If your "guest room" is a home office every day and an actual guest room only a handful of times a year, it may be more practical to shape the space around your home office needs. Consider an air mattress or a futon instead of a full-size bed, for example, to make your guest room seem more like a home office. Remember, extra clutter in your space can decrease productivity and make it harder for you to focus on your work tasks.

How can you set aside specific space for an office?

If you're using a corner of a larger room, you may need to dedicate a desk or table specifically to your work tasks. You may need a neutral backdrop that you don't mind people seeing in virtual calls. As your home office becomes a permanent fixture in your life, rather than one that you use only sporadically, it's important to have a dedicated space for it. This simple strategy can help you prioritize work tasks during the work day. You may also need a specific space where you can get away from your kids and spouse and focus on work, handle calls, or take on other tasks related to your work day without interruption.

Partitions can help you make a "room" within a larger space, separating you from your home gym equipment or the kids' toys. If you need to work out of a guest bedroom, you may want to shove the bed against one wall and dedicate the other half of the room to your home office. Look for creative ways to make the most of your existing space, especially in a multi-purpose room.


2. Make temperature control a priority.

If the temperature rises above 80 degrees in your work space, you may notice as much as a 4% drop in productivity. Uncomfortable temperatures make it hard to focus on work tasks. You may have trouble keeping your attention on what you're supposed to be doing when you're sweating or shivering!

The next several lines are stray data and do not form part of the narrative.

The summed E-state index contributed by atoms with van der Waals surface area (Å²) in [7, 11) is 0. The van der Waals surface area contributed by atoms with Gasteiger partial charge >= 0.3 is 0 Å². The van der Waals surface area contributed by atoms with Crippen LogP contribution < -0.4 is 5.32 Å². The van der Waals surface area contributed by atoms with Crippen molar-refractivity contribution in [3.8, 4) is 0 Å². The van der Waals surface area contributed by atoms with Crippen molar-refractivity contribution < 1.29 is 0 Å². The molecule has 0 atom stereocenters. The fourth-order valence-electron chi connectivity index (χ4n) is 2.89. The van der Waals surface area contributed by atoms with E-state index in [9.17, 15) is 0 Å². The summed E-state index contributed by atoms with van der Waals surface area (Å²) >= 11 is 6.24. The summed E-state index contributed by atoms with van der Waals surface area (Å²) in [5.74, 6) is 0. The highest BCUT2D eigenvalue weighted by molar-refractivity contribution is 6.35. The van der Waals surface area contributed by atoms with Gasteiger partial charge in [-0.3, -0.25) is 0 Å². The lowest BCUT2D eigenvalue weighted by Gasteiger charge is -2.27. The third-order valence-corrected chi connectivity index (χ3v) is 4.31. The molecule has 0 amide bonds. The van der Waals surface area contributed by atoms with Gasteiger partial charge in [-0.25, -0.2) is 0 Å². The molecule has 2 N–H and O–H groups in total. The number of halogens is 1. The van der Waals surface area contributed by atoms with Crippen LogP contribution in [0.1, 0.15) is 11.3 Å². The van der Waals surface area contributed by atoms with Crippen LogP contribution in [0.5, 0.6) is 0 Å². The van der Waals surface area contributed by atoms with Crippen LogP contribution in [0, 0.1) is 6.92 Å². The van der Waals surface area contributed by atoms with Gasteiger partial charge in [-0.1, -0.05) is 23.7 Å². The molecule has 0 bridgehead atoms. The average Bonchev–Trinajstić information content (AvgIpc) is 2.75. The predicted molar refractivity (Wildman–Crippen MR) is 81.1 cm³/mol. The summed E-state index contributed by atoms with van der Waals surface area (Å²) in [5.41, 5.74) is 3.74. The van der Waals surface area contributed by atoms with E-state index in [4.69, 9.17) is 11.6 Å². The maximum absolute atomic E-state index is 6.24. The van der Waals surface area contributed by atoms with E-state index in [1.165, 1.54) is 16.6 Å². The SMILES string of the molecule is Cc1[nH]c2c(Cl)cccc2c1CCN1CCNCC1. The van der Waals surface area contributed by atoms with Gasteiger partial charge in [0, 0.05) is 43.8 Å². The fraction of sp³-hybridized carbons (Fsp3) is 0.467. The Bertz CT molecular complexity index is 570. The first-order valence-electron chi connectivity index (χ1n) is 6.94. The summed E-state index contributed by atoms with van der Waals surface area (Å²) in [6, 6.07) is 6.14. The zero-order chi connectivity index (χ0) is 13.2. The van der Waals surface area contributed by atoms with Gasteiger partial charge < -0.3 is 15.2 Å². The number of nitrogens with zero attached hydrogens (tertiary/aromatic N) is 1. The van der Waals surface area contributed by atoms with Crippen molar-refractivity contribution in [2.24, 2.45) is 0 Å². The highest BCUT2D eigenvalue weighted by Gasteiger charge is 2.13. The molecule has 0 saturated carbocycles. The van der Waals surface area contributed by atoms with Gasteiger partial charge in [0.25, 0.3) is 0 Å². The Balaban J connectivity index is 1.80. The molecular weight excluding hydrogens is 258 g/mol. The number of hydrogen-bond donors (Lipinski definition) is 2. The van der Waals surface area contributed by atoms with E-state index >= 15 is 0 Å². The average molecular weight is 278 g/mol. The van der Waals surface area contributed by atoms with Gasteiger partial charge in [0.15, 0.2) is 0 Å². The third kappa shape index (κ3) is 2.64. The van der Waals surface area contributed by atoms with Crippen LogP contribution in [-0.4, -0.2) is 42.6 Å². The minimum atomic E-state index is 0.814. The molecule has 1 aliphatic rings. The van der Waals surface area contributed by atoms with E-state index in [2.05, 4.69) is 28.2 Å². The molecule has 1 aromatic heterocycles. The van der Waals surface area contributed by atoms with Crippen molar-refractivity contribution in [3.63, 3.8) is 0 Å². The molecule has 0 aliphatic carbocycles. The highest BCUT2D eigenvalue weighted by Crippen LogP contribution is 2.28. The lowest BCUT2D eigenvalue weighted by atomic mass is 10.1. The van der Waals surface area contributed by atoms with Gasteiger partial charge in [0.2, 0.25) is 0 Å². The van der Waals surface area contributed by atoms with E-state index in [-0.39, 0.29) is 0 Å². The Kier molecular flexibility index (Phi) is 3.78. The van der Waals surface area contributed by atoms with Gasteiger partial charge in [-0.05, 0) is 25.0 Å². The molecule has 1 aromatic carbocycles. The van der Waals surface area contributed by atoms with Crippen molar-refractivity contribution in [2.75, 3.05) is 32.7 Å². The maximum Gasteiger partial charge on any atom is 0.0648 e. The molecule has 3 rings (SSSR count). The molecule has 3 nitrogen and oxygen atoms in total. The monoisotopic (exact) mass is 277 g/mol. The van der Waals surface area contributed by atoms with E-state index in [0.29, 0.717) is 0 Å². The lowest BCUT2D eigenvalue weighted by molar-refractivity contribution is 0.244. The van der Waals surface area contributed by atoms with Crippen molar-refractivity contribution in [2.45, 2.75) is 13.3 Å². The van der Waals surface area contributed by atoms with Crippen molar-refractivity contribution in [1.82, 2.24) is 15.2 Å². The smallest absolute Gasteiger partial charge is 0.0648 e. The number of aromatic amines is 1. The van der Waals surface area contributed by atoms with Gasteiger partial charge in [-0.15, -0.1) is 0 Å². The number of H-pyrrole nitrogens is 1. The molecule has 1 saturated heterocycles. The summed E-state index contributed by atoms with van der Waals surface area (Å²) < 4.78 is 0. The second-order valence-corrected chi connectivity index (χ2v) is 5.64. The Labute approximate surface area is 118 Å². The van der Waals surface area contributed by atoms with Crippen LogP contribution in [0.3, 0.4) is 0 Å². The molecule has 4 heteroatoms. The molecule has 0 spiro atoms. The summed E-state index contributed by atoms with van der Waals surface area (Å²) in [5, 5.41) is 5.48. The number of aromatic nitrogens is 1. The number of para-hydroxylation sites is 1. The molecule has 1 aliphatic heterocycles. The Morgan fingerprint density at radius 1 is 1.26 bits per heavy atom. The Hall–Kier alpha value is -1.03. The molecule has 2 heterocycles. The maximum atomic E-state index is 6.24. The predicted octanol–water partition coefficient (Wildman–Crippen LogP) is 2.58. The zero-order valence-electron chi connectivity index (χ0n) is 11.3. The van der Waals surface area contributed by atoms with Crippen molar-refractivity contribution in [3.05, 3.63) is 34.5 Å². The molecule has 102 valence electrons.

Make temperature control a priority. Depending on where your home office is located, especially if it's in a basement or attic, your HVAC may not control the temperature as well as it does throughout the rest of the house. You may find yourself getting hot and uncomfortable. If that increase in heat, as it so often does, coincides with that natural after-lunch drop in productivity, you may have a lot of trouble finding the motivation to focus on work again.

Luckily, temperature control isn't as hard as you might think. Try some of these strategies to make the most of your home office space.

Install or update your ceiling fan for your home office.

A ceiling fan can help move air through the room, making it more comfortable. In summer, that means a cooling breeze. In winter, your ceiling fan can push down the warmer air that often hovers near the ceiling, making your office space more comfortable without the need to change your temperature.